The Chilean government has vaccinated more of its population than any other country in the Americas, exceeding even the vaccination rate of the United States. It has already vaccinated approximately 35 percent of its population. Only four other nations have vaccinated a larger percentage of its population: Bhutan, the United Arab Emirates, Seychelles and Israel. (Related: "Breakthrough" coronavirus cases still being reported, some even dying despite being fully vaccinated.)
But the country's mass inoculation campaign has not saved it from a recent surge in coronavirus cases, which have doubled in the country and in other neighboring South American nations during the past few weeks. The country's intensive care units are running at 95 percent occupancy.
"Nowhere are infections as worrisome as in South America, where cases are mounting in nearly every country," said Dr. Carissa Etienne, director of the Pan American Health Organization (PAHO).
Public health experts in Chile have argued that the rise in coronavirus cases does not mean the mass vaccination campaign is not working.
Miguel O'Ryan, a professor of medicine at the University of Chile and a member of the science ministry's vaccine advisory committee, said the country did not expect the inoculations to make a big impact on infections until mid-2021. "What we are seeing now is simply – and tragically – what happened in all of the northern hemisphere, with a few exceptions, as autumn started [six months ago]."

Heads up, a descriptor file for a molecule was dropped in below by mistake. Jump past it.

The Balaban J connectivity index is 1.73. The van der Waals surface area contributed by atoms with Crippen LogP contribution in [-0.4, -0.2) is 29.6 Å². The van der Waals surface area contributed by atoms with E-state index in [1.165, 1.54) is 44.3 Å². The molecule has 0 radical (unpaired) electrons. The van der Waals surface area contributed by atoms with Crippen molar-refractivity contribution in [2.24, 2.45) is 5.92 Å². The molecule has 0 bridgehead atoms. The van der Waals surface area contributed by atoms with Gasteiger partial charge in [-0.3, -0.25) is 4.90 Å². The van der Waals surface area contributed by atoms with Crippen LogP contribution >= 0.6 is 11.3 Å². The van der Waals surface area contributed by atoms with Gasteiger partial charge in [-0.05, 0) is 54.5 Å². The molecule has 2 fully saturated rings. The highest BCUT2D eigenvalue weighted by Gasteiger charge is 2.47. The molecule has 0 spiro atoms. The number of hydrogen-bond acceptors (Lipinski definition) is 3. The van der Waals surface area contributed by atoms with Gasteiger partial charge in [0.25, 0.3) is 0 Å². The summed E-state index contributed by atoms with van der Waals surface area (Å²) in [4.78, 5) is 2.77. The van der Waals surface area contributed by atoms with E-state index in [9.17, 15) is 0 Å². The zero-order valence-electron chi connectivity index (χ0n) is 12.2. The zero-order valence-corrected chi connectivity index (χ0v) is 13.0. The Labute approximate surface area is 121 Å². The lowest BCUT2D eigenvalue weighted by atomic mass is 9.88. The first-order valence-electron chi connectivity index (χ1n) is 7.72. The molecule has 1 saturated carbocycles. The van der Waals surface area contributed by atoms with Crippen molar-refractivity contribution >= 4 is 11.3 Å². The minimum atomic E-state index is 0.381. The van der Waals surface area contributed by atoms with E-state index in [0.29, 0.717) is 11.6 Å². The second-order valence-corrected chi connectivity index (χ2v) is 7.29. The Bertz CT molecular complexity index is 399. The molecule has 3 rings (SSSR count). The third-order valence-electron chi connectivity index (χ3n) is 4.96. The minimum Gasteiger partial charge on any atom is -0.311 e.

"The government was over-optimistic in believing that its successful vaccination program would avoid a new wave of infections," argued Eduardo Engel, an economist working for the Chilean government.
Engel explained that in early February the government gave its people the false impression that one dose of the coronavirus vaccine was all people needed. "That led to people getting too relaxed, while the government was not very strict at implementing restrictions."
PAHO Assistant Director Jarbas Barbosa believes the immunization program will only have an effect when between 70 to 80 percent of the population has been fully vaccinated.
"We really don't know yet what is the level that will provide … herd immunity," said Barbosa, adding that it is important for Chile to keep lockdown measures in place to prevent further transmission.
Ian Sample and Oliver Holmes, journalists writing for The Guardian, have even argued that, with transmission rates in the country at such a high level, "a far greater proportion of the population will need to be vaccinated to get on top of the pandemic."
Other experts have argued that the rise in cases is because Chileans have been given a "false sense of security," which led to the early rolling back of lockdown restrictions and social distancing rules.
This is what Ximena Aguilera, an epidemiologist serving in the advisory committee of the Chilean health ministry, has argued. According to her, a lot of the new cases came about when many Chileans began moving around the country for the summer holidays in March.
Aguilera has also blamed the less strict adherence to social distancing regulations that came about due to the supposed success of the vaccination program as well as "lockdown fatigue."
"Vaccines are just one part of our COVID response," argued Etienne. "And we must continue to rely on public health measures to keep our populations and our countries safe."
Aguilera, Engel and many other experts have also pinned the blame on the proliferation of more infectious COVID-19 variants, particularly the P1 strain from Brazil.
"The government did little to stop new variants entering the country, even though it knew since December that it was a major risk factor," said Engel.
Learn more about the ineffective mass vaccination campaigns in countries like Chile by reading the latest articles at Vaccines.news.